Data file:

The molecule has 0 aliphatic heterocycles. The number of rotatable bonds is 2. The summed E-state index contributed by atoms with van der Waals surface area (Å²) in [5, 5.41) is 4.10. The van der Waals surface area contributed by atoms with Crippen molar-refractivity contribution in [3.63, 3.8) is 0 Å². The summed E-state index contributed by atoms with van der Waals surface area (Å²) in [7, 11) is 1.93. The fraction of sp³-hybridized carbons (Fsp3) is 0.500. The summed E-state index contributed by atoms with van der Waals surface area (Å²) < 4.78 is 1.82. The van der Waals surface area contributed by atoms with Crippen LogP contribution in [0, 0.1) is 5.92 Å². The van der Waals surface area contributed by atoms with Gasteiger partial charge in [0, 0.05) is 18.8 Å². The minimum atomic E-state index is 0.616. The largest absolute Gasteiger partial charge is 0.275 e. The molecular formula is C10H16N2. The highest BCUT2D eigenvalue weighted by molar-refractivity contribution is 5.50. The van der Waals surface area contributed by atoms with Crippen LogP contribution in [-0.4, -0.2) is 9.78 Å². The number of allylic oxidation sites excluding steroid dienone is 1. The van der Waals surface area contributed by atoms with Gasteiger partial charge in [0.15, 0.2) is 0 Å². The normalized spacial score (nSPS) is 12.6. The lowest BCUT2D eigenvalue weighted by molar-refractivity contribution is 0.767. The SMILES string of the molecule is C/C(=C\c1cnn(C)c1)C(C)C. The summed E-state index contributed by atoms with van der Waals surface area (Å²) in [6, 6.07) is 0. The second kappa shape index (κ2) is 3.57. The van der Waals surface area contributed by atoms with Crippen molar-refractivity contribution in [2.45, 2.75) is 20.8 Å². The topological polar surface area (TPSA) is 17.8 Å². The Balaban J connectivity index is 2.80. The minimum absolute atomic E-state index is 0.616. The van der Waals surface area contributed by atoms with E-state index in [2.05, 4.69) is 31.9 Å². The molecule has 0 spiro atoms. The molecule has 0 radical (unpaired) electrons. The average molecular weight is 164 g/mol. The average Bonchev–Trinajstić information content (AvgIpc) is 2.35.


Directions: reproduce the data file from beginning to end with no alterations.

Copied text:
The molecule has 0 aliphatic heterocycles. The number of rotatable bonds is 2. The summed E-state index contributed by atoms with van der Waals surface area (Å²) in [5, 5.41) is 4.10. The van der Waals surface area contributed by atoms with Crippen molar-refractivity contribution in [3.63, 3.8) is 0 Å². The summed E-state index contributed by atoms with van der Waals surface area (Å²) in [7, 11) is 1.93. The fraction of sp³-hybridized carbons (Fsp3) is 0.500. The summed E-state index contributed by atoms with van der Waals surface area (Å²) < 4.78 is 1.82. The van der Waals surface area contributed by atoms with Crippen LogP contribution in [0, 0.1) is 5.92 Å². The van der Waals surface area contributed by atoms with Gasteiger partial charge in [0, 0.05) is 18.8 Å². The minimum atomic E-state index is 0.616. The largest absolute Gasteiger partial charge is 0.275 e. The molecular formula is C10H16N2. The highest BCUT2D eigenvalue weighted by molar-refractivity contribution is 5.50. The van der Waals surface area contributed by atoms with Crippen LogP contribution in [-0.4, -0.2) is 9.78 Å². The number of allylic oxidation sites excluding steroid dienone is 1. The van der Waals surface area contributed by atoms with Gasteiger partial charge in [0.15, 0.2) is 0 Å². The normalized spacial score (nSPS) is 12.6. The lowest BCUT2D eigenvalue weighted by molar-refractivity contribution is 0.767. The SMILES string of the molecule is C/C(=C\c1cnn(C)c1)C(C)C. The summed E-state index contributed by atoms with van der Waals surface area (Å²) in [6, 6.07) is 0. The second kappa shape index (κ2) is 3.57. The van der Waals surface area contributed by atoms with Crippen molar-refractivity contribution in [2.45, 2.75) is 20.8 Å². The topological polar surface area (TPSA) is 17.8 Å². The Balaban J connectivity index is 2.80. The minimum absolute atomic E-state index is 0.616. The van der Waals surface area contributed by atoms with E-state index in [2.05, 4.69) is 31.9 Å². The molecule has 0 spiro atoms. The molecule has 0 radical (unpaired) electrons. The average molecular weight is 164 g/mol. The average Bonchev–Trinajstić information content (AvgIpc) is 2.35.